Narcissism is a personality disorder that bears a range of complex traits.
According to Australian clinical psychologist, Jaimie Bloch, a ‘high opinion of self is a hallmark’, as well as ‘arrogant thinking and behaviour, grandiosity, a lack of empathy and a constant need for admiration’.
A narcissist can also be charismatic and combined with a sexual power that makes them irresistible, dating can become a minefield.
Here Ms Bloch outlines some strategies for dealing with someone who has NPD in a relationship and the important points to know if you’re thinking of leaving.
Narcissism or NPD is a personality disorder, and one that bears a range of complex traits including an unhealthy obsession with self (stock image)
Australian clinical psychologist Jaimie Bloch (pictured) offers her advice to those who may be dating someone with NPD
Narcissists can never accept blame
If you are dating or considering a relationship with a person displaying narcissistic tendencies, it’s important to know what to expect
A person with NPD is more likely to zoom in on those who have low self-esteem or are natural caretakers – in essence, those who project vulnerability.
‘Therefore it is important to decide and know where your boundaries are and are willing to defend them,’ Ms Bloch explains.
‘You will need to be clear about what type of behaviour is acceptable or tolerable and what is not acceptable and tolerable within the relationship.’
The psychologist also cautioned that if you are not clear, and do not consistently communicate your boundaries, your narcissistic loved one will cross them – even those most typically respected by most.
How to manage conflict with a person with NPD:
It’s better to use “we” language when discussing issues within a relationship with a narcissist.
It will work better if you use language that conveys the idea of “we” and discuss the challenges you are facing within the context of wanting things to go forward in the future.
Pick your battles
Given one of the key personality traits of those with NPD is self-centredness, often to the point of excluding the feelings of others, engaging in a rational way can be near impossible.
Ms Block advises those in a relationship with a narcissistic may need to be prepared, in the first instance, to let minor and unintentional insults go.
‘This means that you need to be artful in the battles you do pick to take on,’ she said.
‘If you are finding that you are consistently getting into arguments, you will continually be in a state of tension within your relationship and nothing will be gained.
In this situation, Ms Bloch recommends important boundary setting conversations be kept for those areas of your life that are non-negotiable and you are prepared to defend.
Ms Block advises those in a relationship with a narcissistic may well need to be prepared, in the first instance, to let minor and unintentional insults go (stock image)
What to do when ending a relationship with a narcissist:
1. Make a concrete and definitive decision you are leaving
2. Enlist the help and support of friends and family. Leaving a controlling and emotionally manipulative partner is hard.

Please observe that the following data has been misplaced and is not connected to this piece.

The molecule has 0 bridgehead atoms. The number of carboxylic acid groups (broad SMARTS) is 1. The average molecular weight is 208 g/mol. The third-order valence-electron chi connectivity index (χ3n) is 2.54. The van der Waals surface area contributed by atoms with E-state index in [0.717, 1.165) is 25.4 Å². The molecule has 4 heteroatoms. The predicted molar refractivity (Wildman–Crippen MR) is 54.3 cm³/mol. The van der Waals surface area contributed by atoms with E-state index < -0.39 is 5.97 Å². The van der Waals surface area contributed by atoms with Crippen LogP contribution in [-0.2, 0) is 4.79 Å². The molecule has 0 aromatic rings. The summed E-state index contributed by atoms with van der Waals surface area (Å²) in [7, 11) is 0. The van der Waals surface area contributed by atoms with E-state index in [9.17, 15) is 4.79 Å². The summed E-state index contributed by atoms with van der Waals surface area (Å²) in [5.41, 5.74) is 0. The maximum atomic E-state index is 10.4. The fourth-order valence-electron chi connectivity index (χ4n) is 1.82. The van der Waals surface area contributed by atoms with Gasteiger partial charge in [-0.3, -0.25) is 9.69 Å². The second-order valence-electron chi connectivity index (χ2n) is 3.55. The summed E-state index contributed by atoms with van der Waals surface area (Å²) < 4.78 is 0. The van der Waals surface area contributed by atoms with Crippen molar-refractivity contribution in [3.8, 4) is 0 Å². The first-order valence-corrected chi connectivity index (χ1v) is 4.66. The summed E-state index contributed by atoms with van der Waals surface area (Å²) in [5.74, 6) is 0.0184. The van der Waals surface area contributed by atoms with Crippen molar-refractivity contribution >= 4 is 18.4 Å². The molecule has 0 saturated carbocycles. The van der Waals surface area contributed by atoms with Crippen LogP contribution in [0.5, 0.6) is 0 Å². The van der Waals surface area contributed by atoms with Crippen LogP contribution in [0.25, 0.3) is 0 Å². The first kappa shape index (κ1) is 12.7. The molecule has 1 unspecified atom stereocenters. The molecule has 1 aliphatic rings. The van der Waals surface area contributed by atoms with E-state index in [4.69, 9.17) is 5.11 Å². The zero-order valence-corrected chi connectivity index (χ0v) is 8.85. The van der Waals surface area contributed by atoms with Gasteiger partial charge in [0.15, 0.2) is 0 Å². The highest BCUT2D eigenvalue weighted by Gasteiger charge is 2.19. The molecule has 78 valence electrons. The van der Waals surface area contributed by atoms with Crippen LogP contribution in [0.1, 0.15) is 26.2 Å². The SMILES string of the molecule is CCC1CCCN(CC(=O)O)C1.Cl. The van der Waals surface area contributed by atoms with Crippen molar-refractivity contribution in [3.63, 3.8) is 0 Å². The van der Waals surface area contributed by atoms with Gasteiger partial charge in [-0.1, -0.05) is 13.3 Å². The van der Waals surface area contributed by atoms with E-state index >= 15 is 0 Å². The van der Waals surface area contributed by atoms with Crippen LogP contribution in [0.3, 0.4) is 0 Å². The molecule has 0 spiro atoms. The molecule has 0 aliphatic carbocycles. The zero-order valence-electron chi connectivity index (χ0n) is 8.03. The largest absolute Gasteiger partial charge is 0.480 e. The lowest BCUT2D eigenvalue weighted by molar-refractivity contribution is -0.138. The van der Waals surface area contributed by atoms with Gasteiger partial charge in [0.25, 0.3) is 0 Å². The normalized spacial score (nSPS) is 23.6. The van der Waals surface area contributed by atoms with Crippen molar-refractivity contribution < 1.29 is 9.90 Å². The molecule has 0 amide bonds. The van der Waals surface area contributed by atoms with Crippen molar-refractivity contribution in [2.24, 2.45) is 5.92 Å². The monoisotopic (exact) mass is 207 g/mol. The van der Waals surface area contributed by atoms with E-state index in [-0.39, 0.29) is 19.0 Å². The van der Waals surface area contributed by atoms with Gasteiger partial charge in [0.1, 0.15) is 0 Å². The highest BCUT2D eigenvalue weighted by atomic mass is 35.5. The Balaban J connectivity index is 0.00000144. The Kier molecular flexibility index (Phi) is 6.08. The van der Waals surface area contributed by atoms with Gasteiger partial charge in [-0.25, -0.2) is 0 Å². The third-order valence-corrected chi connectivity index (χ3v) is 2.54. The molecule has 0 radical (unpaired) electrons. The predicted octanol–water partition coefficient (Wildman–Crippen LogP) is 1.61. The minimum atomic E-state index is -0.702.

3. Know you won’t be able to be friends and enforce a “no contact” rule. You will need time to heal and process the relationship. Having contact will hinder your own personal process and will also allow the door for this person to convince you to rekindle the relationship.
4. Regain financial and independence in your life prior to the end. Most controlling partners will try and isolate you financially and emotionally. If you leave prior to gaining some sort of independence it will hinder your ability to leave and open the door for them to continue to control you and manipulate you back into the relationship.
5. Seek professional help. Often people who leave abusive relationships will find it hard to regain their confidence and restart their life. Finding a professional support group or person to talk is imperative to rebuilding your life. Most local districts have support services set up for people who are leaving abusive relationships.
Source: Jaime Bloch Mind Movers Psychology
Ensure you have a support system in place
Those in a relationship with a narcissist can quickly become swept up the needs of their significant other, and it is for this reason that it is important to have a support system in place.
‘It’s vital to have a life outside of the home that fulfils you, such as hobbies, family connections and work connections,’ Ms Bloch said.
‘It’s important to be able to vent to someone who can support you gain perspective and work through personal challenges you may be experiencing due to the lack of validation you feel in this relationship.
‘It may be helpful to seek external support outside of family and friends with a psychologist or counsellor.’
Where can you get help?
Talking to your doctor is a good place to start. If you’d like to find out more or talk to someone else, here are some organisations that can help:
SANE Australia (people living with a mental illness) – call 1800 18 7263
beyondblue (anyone feeling depressed or anxious) – call 1300 22 4636 or chat online
Black Dog Institute (people affected by mood disorders) – online help
Lifeline (anyone having a personal crisis) – call 13 11 14 or chat online
Suicide Call Back Service (anyone thinking about suicide) – call 1300 659 467
Source: Health Direct